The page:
Fight against discrimination: positive actions now regulated!

Author: Catherine Legardien
Date:

Would you like to organise computer courses during office hours for employees over 50? Or set a quota for the recruitment of people with disabilities?

Since 11 March 2019, the Royal Decree of 11 February 2019 laying down the conditions for positive actions provides a legal framework for these measures of positive actions.

What does the anti-discrimination regulation provide?

According to the 'anti-discrimination regulation'[1], a direct[2] or indirect[3] distinction based on one of the protected criteria[4] never gives rise to the establishment of any form of discrimination when this distinction involves a measure of positive action, i.e. a specific measure to prevent or compensate for the disadvantages related to the protected criteria, with a view to ensuring full equality in practice.

Measures of positive action may only be implemented in compliance with the following provisions:

  • there must exist a state of manifest inequality;
  • elimination of this inequality must be identified as an objective needing to be encouraged;
  • the positive action measure must be temporary in nature and intended to be revoked once the objected aimed at is achieved;
  • the positive action measure must not restrain the rights of others to no purpose.

A royal decree was needed to set down the situations and conditions in which a positive action measure could be implemented. Failing this regulatory framework, employers could not deploy positive action measures to justify instituting a distinction in treatment between the workers within their businesses.

This Royal Decree is now published in the Belgian Official Gazette. It provides a legal framework for employers to introduce measures of positive action.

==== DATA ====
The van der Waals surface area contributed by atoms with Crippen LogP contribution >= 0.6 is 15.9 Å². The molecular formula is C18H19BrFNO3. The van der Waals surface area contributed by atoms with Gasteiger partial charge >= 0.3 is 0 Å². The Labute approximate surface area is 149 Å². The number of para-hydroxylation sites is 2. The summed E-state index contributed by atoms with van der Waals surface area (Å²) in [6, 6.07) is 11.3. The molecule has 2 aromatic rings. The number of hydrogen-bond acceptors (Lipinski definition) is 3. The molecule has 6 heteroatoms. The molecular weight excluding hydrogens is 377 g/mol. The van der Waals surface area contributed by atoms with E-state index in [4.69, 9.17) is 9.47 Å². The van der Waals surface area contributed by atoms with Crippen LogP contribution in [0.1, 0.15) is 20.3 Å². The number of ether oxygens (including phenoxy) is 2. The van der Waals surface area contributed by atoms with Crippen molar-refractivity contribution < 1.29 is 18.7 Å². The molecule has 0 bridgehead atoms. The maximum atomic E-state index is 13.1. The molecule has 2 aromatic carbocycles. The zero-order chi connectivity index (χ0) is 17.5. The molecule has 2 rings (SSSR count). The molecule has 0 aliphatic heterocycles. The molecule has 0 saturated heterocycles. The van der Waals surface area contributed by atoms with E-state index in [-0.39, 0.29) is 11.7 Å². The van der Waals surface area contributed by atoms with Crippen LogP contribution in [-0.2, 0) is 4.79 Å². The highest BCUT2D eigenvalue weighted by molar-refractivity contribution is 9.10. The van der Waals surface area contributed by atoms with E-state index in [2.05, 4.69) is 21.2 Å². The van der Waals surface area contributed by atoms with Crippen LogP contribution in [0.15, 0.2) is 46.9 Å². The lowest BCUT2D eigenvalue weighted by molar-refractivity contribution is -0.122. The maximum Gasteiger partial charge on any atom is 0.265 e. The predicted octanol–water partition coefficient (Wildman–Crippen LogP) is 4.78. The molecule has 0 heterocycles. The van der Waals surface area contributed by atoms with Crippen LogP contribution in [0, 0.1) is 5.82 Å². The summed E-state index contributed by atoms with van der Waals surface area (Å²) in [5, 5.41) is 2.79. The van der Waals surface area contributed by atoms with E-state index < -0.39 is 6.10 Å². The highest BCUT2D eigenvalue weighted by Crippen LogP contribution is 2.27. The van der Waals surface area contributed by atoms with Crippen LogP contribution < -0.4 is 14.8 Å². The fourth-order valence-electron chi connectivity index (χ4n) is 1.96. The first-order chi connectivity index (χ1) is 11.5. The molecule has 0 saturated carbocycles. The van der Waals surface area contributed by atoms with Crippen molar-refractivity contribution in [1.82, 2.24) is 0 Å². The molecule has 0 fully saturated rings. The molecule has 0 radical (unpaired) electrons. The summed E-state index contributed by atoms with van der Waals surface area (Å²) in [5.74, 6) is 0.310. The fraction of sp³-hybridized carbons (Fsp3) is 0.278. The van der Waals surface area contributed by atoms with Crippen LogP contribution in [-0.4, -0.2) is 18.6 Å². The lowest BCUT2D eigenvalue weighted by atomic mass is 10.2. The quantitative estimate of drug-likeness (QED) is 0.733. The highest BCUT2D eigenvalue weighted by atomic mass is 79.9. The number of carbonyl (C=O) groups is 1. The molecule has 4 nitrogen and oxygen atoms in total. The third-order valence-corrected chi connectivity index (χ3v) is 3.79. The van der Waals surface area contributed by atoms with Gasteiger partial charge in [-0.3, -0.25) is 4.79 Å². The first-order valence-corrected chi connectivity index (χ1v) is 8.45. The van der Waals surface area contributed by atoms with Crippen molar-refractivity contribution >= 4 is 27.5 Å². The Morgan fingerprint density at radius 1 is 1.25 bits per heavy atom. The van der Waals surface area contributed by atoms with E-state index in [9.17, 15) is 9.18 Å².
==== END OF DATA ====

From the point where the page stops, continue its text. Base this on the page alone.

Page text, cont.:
What are positive actions?

In a sense, a positive action is an exception to the prohibition of discrimination.

A measure of positive action can be defined as a measure aimed at a 'disadvantaged' group, whose members are carriers of a specific protected criterion, and which aims to reduce, eliminate or compensate for the disadvantages suffered by the group and related to the protected criterion, so that this group can participate fully in the labour process.

Some examples:

  • recruitment campaigns for specific target groups;
  • targeted promotion of vacancies to specific target groups;
  • support programmes for applicants during the course of their application process. This could mean, for example, that a company offers the opportunity to provide candidates from a specific target group with information or preliminary training explaining how to apply successfully for a job at the company.

How to introduce a measure of positive action?

The measure of positive action should be included in a positive action plan. This plan should be drawn up either by a collective labour agreement or by an act of accession setting out the conditions for positive action.

In the latter case (drawing up an act of accession), the employer must fill in the model attached to the Royal Decree and follow a specific procedure.[5]

What must be stated in the positive action plan?

The positive action plan (established either by a collective labour agreement or by a deed of accession) must contain the following information: